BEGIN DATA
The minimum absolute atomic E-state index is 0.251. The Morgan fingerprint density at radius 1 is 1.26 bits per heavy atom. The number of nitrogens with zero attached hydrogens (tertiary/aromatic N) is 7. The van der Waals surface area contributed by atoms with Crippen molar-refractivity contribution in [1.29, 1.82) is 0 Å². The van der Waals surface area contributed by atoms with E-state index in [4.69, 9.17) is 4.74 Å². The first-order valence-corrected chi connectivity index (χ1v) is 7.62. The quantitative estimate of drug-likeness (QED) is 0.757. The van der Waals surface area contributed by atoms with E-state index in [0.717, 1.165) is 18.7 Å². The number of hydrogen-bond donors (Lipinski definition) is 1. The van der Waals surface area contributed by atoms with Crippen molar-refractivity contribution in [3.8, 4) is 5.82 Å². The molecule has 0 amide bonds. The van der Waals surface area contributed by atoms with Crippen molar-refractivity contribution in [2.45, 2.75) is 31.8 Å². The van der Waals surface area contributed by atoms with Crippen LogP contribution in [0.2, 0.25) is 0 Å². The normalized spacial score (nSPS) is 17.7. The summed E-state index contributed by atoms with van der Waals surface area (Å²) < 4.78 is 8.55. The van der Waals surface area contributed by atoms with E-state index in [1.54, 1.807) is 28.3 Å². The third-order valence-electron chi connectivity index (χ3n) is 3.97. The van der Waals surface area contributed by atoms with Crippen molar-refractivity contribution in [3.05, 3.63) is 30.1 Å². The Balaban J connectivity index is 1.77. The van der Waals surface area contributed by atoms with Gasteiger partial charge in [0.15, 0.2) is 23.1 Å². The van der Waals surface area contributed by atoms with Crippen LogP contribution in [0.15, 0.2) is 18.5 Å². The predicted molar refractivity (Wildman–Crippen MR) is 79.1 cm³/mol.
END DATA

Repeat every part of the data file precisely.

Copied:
The minimum absolute atomic E-state index is 0.251. The Morgan fingerprint density at radius 1 is 1.26 bits per heavy atom. The number of nitrogens with zero attached hydrogens (tertiary/aromatic N) is 7. The van der Waals surface area contributed by atoms with Crippen molar-refractivity contribution in [1.29, 1.82) is 0 Å². The van der Waals surface area contributed by atoms with E-state index in [4.69, 9.17) is 4.74 Å². The first-order valence-corrected chi connectivity index (χ1v) is 7.62. The quantitative estimate of drug-likeness (QED) is 0.757. The van der Waals surface area contributed by atoms with E-state index in [0.717, 1.165) is 18.7 Å². The number of hydrogen-bond donors (Lipinski definition) is 1. The van der Waals surface area contributed by atoms with Crippen molar-refractivity contribution in [3.8, 4) is 5.82 Å². The molecule has 0 amide bonds. The van der Waals surface area contributed by atoms with Crippen molar-refractivity contribution in [2.45, 2.75) is 31.8 Å². The van der Waals surface area contributed by atoms with Crippen LogP contribution in [0.2, 0.25) is 0 Å². The normalized spacial score (nSPS) is 17.7. The summed E-state index contributed by atoms with van der Waals surface area (Å²) < 4.78 is 8.55. The van der Waals surface area contributed by atoms with E-state index in [1.54, 1.807) is 28.3 Å². The third-order valence-electron chi connectivity index (χ3n) is 3.97. The van der Waals surface area contributed by atoms with Crippen molar-refractivity contribution in [3.05, 3.63) is 30.1 Å². The Balaban J connectivity index is 1.77. The van der Waals surface area contributed by atoms with Gasteiger partial charge in [0.15, 0.2) is 23.1 Å². The van der Waals surface area contributed by atoms with Crippen LogP contribution in [0.15, 0.2) is 18.5 Å². The predicted molar refractivity (Wildman–Crippen MR) is 79.1 cm³/mol.